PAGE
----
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    BALTIMORE (April 4, 2012) – The Department of Health and Mental Hygiene (DHMH) today issued an alert regarding the use of an unapproved medicine called Baczol, which contains an antibiotic that would ordinarily require a prescription and is ineffective against some of the conditions for which it is commonly purchased. This unapproved medicine, which is produced outside the United States, has been found in a number of convenience stores that serve Latino communities and is marketed specifically for pediatric populations under the names Baczol, Pediatric Baczol, or Baczol Antigripal. The U.S. Food and Drug Administration has issued an import alert for this medication (Import Alert # 66-41, 2/7/2011).
    Concern about this medication was raised when a clinician at the Bayview Medical Center in Baltimore heard from several Hispanic families that they were purchasing from local Latino convenient stores an over the counter “cold medication” and giving it to their children. The clinician became concerned about the medication and recognized that it represented a potential hazard to young children. She contacted the Baltimore City Health Department, which investigated local Latino convenience stores and found Baczol for sale in three of them. A further investigation revealed that the product is available for sale in other locations in Maryland.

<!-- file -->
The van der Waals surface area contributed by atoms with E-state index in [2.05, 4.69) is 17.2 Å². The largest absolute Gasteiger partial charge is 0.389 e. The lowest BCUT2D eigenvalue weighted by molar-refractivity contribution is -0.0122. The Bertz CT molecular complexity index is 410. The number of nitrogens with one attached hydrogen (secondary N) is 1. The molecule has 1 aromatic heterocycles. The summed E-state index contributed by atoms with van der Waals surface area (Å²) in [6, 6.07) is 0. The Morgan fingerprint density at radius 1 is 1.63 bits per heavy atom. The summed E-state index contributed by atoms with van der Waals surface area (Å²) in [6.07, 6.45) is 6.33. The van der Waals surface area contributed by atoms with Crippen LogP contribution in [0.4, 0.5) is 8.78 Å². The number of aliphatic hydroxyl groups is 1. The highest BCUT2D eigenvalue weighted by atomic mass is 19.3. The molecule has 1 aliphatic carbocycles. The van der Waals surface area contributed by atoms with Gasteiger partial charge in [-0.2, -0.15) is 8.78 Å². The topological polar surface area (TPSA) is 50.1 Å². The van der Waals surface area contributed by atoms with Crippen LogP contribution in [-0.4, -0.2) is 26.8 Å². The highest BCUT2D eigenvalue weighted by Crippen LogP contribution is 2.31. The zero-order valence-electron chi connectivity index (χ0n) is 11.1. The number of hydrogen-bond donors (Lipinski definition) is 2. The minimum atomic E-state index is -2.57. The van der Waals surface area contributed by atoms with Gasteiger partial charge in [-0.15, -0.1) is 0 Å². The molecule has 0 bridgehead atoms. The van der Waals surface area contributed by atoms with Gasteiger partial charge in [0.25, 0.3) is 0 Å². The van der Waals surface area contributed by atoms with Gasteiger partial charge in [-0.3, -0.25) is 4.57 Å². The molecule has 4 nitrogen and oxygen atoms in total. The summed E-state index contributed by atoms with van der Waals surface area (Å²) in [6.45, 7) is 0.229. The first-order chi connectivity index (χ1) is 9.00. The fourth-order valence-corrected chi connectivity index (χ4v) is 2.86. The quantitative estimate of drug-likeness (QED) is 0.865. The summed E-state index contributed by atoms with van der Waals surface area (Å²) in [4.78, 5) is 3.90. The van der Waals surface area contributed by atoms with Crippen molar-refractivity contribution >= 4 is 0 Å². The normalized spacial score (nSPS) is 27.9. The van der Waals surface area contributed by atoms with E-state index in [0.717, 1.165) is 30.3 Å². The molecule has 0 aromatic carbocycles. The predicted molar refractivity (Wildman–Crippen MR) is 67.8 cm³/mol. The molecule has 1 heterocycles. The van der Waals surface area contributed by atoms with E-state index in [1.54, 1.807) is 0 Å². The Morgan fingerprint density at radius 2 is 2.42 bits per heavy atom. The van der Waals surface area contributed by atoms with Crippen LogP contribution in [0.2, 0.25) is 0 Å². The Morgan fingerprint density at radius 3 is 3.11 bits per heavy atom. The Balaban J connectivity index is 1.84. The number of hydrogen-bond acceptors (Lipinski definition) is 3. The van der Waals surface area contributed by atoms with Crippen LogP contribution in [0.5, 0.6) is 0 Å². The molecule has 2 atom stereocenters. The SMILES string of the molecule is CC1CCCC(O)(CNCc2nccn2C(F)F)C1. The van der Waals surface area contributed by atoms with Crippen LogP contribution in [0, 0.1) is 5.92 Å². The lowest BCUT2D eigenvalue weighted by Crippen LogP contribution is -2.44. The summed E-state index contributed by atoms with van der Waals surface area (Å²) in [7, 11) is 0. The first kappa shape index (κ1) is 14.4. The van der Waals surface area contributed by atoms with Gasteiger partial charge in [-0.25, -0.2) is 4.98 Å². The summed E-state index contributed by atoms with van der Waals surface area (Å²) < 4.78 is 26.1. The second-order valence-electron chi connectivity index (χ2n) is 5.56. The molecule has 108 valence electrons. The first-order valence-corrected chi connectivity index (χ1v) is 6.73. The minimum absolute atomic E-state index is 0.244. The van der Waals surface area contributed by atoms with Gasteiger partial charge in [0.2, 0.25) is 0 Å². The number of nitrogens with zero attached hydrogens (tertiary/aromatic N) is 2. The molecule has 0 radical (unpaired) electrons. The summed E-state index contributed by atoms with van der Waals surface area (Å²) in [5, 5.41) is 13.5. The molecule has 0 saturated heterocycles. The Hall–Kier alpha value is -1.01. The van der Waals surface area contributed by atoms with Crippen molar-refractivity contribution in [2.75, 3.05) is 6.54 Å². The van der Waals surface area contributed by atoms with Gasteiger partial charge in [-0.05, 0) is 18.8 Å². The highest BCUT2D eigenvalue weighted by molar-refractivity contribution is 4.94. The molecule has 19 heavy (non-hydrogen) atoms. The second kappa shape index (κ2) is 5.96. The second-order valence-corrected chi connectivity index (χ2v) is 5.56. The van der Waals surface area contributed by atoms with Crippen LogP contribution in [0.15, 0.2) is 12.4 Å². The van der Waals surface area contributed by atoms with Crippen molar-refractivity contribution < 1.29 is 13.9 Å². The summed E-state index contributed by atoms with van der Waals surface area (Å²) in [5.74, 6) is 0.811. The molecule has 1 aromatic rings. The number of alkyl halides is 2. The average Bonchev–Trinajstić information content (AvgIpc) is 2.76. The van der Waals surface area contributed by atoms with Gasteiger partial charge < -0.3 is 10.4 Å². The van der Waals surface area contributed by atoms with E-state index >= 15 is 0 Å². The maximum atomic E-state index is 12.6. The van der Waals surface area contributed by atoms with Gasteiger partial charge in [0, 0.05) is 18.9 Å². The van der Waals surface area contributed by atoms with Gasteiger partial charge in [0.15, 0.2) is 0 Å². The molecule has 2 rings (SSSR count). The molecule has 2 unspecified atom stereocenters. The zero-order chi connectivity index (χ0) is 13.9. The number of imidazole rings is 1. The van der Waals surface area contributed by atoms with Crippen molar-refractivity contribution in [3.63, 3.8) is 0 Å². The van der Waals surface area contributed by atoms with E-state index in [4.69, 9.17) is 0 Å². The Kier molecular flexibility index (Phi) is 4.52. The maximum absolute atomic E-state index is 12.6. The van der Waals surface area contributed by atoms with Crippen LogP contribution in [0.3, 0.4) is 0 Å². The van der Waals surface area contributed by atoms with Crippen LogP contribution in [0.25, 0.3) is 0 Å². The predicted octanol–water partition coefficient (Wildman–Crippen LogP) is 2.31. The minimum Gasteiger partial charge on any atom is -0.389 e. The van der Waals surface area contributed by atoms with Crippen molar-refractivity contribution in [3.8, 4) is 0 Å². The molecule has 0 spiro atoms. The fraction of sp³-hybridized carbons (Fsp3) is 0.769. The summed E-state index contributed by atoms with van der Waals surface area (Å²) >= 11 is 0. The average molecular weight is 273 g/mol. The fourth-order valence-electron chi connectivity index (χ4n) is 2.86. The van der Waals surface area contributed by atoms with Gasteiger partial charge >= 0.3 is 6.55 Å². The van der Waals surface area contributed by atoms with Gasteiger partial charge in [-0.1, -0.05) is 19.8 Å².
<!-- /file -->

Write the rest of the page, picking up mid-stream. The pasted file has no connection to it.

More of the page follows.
“Unapproved medications represent a serious danger to patients,” said Dr. Joshua M. Sharfstein, Secretary of DHMH. “Prompt reporting by this very alert clinician has potentially saved lives.”
    Consumers who are already using this product should consult their health care provider. The Department recommends that health care providers ask patients whether they have used or are using this product. If so, providers are urged to recommend that their patients discontinue use of the product. In addition, providers or others who are aware that the product is for sale are urged to contact their local health department.
    'We hope providers statewide will take care to warn parents about the potential dangers associated with unapproved, unregulated medications like this one,' said Dr. Laura Herrera, Chief Medical Officer at DHMH.